Studies reveal that the North American market is the undisputed leader as far as the water treatment industry is concerned, the main growth drivers in the US market include rising environmental concerns and strict regulations at the national and state levels, pertaining to water borne organic content, suspended solids and contaminants. However in terms of highest growth prospects, Asia-Pacific is forecast to emerge as the clear winner, expanding at the fastest CAGR of about 3.9% through 2015. Factors contributing to growth in the region include poor public health amenities, food requirements to meet the ever-increasing population and accelerated demand for potable water.
The US continues to represent the key global market for both industrial and as well municipal water treatment products. However, Asia flaunts the potential to drive future growth in the world market.
In developing countries such as India, the government is taking initiatives to implement a $100 billion project to interlink all major river networks in India. This initiative would connect water-deficient areas to water-abundant ones by interlinking 37 Indian rivers. One of the largest projects anywhere in the world, it would transfer water through 30 links across 9,600 kilometers. It would connect 32 dams and use 56 million tons of cement and 2 million tons of steel. It would bring with it a huge requirement for water management, transmission and distribution. The Planning Commission, Government of India has estimated the water demand increase from 710 BCM (Billion Cubic Meters) in 2010 to almost 1180 BCM in 2050 with domestic and industrial water consumption expected to increase almost 2.5 times.
India’s water transmission and distribution networks are outdated and poorly maintained. The government has recently viewed privatization of these networks as the only option. Water companies from all over the world have established a presence in India to pursue an estimated 70 projects worth several billion dollars in 20 Indian cities.
Some water treatment technologies
- Physical/chemical treatment
- Biological treatment
- Mechanical equipment
- Membrane filtration including reverse osmosis
- Natural treatment systems, including wetlands
- Solids/residuals management
- Thermal systems and energy conservation
- Effluent recycling and integrated water cycle management
Glimpse of type of business opportunities
- Companies can find opportunities in sanitation, urban water supply improvement and municipal/ industrial wastewater treatment (recycling).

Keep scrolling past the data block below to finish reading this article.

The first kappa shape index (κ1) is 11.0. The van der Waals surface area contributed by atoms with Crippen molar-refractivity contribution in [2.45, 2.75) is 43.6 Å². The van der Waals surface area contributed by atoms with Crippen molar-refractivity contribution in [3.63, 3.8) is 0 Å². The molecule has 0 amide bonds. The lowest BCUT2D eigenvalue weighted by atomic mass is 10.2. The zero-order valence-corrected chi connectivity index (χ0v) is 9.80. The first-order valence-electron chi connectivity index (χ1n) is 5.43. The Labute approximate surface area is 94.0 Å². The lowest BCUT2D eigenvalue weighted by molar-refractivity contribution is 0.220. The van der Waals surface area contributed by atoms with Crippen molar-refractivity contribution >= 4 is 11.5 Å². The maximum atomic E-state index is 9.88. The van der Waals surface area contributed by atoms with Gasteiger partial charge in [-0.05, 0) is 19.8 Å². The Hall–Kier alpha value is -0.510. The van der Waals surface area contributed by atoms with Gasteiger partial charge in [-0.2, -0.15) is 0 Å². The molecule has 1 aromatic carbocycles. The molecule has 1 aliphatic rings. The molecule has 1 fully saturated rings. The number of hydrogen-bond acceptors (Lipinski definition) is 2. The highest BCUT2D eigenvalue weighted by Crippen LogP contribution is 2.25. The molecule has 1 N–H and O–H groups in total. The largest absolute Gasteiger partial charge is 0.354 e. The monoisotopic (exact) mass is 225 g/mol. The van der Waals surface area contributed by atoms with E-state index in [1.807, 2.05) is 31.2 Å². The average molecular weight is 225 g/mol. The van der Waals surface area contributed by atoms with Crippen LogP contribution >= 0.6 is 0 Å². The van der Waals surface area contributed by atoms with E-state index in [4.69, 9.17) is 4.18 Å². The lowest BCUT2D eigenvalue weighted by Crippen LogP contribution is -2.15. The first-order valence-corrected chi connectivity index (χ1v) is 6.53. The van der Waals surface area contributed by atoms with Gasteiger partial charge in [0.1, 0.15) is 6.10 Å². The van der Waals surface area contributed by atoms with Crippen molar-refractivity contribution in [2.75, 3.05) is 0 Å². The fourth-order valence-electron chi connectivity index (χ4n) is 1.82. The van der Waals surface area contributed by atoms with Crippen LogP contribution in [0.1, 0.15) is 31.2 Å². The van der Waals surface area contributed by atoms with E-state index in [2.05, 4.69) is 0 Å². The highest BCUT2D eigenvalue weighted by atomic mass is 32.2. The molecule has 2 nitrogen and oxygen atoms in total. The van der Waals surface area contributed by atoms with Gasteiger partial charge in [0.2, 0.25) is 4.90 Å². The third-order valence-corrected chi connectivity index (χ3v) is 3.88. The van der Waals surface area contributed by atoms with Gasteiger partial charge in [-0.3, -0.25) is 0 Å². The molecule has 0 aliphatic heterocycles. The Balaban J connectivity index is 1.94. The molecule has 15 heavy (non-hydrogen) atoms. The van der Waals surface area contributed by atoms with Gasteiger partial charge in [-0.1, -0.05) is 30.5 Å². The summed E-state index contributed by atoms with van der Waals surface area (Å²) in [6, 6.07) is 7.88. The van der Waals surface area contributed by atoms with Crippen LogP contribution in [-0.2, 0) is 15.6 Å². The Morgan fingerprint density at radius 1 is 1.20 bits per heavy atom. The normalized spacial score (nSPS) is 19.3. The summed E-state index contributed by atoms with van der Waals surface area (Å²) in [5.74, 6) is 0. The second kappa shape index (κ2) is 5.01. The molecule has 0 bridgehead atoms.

- Additional opportunities exist in providing consulting and design services to the water industry. Many world companies have limited capabilities and technology for the design of water treatment plants. There is a distinct opportunity for companies to offer technical consulting through contractual and/or joint venture arrangements.
- Opportunities exist in providing integrated solutions in water treatment market. These solutions could include performing feasibility studies, designing, technical consulting and providing operation and on-line maintenance services.
- The global water treatment market keeps pulsating, generating undeterred revenues for water treatment chemical, and as well as for equipment makers. Demand in matured regional markets, will be driven by equipment replacements, technology up gradation, and introduction of new and innovative products.
- Use of chemicals to treat the waste water pose a great opportunity, for example, several markets for water treatment chemicals across the globe are expected to witness muted growth largely due to the after effects of the global financial crisis. Demand for chemicals began to decline 2008 and the trend continued through 2009 as well as in the first few months of 2010. However, the market is expected to get back on healthy growth track by 2012-13, backed by factors such as rising environmental protection initiatives, increasing industrialization, and growing population.
- Clean Technology Verticals
- Energy Generation
- Solar Energy
- Wind Energy
- Hydro Energy
- Bio-based Energy
- Geothermal Energy
- Ocean Energy
- Hydrogen Energy
- Waste to Energy
- Clean Coal
- Natural Gas
- Nuclear Energy
- Coal Energy
- Energy Efficiency
- Energy Infrastructure and Carriers
- Energy Storage
- Air & Environment Management
- Sustainable Materials
- Sustainability Production/Manufacturing
- Sustainable Agriculture
- Sustainable Transportation
- Recycling Waste Management
- Sustainable Life Style